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Algebra: Coin Problems




In this algebra lesson, we will discuss coin problems are a category of word problems that involve pennies, nickels, dimes, quarters or half dollars. Examples and solutions are shown in the

Be careful to distinguish between the value of the items and the quantity of the items. A table is useful for distinguishing between quantity and value in coin problems.

It is useful to learn how to solve coin problems as we commonly handle these items in everyday life.

Other similar algebra word problems may involve items with specific values like stamps or tickets.
Examples and solutions of these are shown in Stamp Problems and Ticket Problems

Related Topics: More Algebra Word Problems

Problems Involving Coins

Example 1:

Jane bought a pencil and received change for $3 in 20 coins, all nickels and quarters. How many of each kind are given?

Solution:

Step 1: Set up a table with quantity and value.

 

quantity

value

total

nickels

     

quarters

     

together

     

Step 2: Fill in the table with information from the question.

Jane bought a pencil and received change for $3 in 20 coins, all nickels and quarters.

Let n =   number of nickels
  q =   number of quarters
  Total =   quantity × value

 

quantity

value

total

nickels

n

5n

quarters

q

25¢

25q

together

20

 

300¢

Step 3: Add down each column to get the equations

n + q = 20              (equation 1)
5n + 25q = 300       (equation 2)

Use Substitution Method

Isolate variable n in equation 1

n = 20 – q               (equation 3)

Substitute equation 3 into equation 2

5(20 – q) + 25q = 300
100 – 5q + 25q = 300
25q – 5q = 300 – 100
20q = 200
q = 10

Substitute q = 10 into equation 1

n + 10 = 20
n = 10

Answer: Jane received 10 nickels and 10 quarters.


Example 2:

John received change worth $13. He received 10 more dimes than nickels and 22 more quarters than dimes. How many coins of each did he receive?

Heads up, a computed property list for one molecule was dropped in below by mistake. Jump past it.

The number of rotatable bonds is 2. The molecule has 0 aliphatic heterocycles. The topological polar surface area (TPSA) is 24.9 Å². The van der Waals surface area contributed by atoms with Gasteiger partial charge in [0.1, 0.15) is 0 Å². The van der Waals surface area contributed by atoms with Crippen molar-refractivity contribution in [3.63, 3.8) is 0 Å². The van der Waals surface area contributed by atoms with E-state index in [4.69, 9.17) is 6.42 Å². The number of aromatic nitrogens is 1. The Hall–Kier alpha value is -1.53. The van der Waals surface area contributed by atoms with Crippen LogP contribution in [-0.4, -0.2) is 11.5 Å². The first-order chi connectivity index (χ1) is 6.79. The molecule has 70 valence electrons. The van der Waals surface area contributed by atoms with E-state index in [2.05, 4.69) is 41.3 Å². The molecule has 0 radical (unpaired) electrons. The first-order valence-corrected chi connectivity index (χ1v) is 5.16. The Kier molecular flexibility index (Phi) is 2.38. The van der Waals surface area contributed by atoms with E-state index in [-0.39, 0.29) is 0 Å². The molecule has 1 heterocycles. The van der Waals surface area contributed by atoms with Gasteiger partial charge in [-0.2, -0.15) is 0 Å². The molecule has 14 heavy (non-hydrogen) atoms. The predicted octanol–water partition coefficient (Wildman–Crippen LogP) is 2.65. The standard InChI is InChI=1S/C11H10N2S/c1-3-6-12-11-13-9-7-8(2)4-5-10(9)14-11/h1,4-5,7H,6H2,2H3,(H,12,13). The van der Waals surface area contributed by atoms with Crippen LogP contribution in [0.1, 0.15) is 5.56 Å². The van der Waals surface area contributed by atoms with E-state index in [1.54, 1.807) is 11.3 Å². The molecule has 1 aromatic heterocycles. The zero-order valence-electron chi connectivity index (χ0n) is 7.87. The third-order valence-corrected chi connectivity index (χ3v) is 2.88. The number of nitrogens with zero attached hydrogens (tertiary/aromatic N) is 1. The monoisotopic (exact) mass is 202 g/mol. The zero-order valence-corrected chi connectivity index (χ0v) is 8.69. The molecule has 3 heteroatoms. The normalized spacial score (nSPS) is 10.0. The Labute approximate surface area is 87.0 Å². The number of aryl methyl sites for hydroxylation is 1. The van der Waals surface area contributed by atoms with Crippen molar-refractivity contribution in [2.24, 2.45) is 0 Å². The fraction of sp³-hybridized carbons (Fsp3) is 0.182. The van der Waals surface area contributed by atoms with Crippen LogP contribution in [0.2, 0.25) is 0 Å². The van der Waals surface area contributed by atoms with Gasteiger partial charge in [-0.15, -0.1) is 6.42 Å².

Solution:

Step 1: Set up a table with quantity and value.

 

quantity

value

total

nickels

     

dimes

     

quarters

     

together

     

Step 2: Fill in the table with information from the question.

John received change worth $13. He received 10 more dimes than nickels and 22 more quarters than dimes.

Let     d = number of dimes.

From the question, work out the relationship between dimes and the other types of coins.

nickels = dimes – 10 = d – 10
quarters = dimes + 22 = d + 22
Total = quantity × value

 

quantity

value

total

nickels

d – 10

5(d – 10)

dimes

d

10¢

10d

quarters

d + 22

25¢

25(d + 22)

together

   

1300¢

Step 3: Add down the total column to get the equation

5(d – 10) + 10d + 25(d + 22) = 1300

Use Distributive Property and Combine Like Terms

5d – 50 + 10d + 25d + 550 = 1300
5d + 10d + 25d = 1300 + 50 – 550
40d = 800
d = 20

nickels = d – 10 = 10
quarters = d + 22 = 42

Answer: John received 10 nickels, 20 dimes and 42 quarters.




Martin has a total of 19 nickels and dimes worth $1.65. How many of each type of coin does he have? 



Jim has quarters and nickels. He has twice as many quarters as nickels. If the value of the coins totals $4.40, how many quarters and nickels does Jim have?


This video gives an example of using an equation to solve a problem involving coins.
Problem: Zach had $11.85 in his piggy bank. He only had nickels and quarters in the bank. The number of quarters is equal to one less than twice the number of nickels. How many of each kind of coin did he have?



Solving for an unknown number of coins given the total number of coins and the type of coins.
Problem: Lucy saves all of her quarters and dimes in a jar. She collected 170 coins that are worth $26. How many of each coin does she have?



This video shows how to solve a word problem having to do with different coins and their values. This is solved with one variable, but more than one coin is defined. It is done with a chart.

Have a look at the following video for another example:
A mixture-type word problem (coins)
One of the easiest of all the mixture word problems to understand is the coin problem since all students have some understanding of coins.




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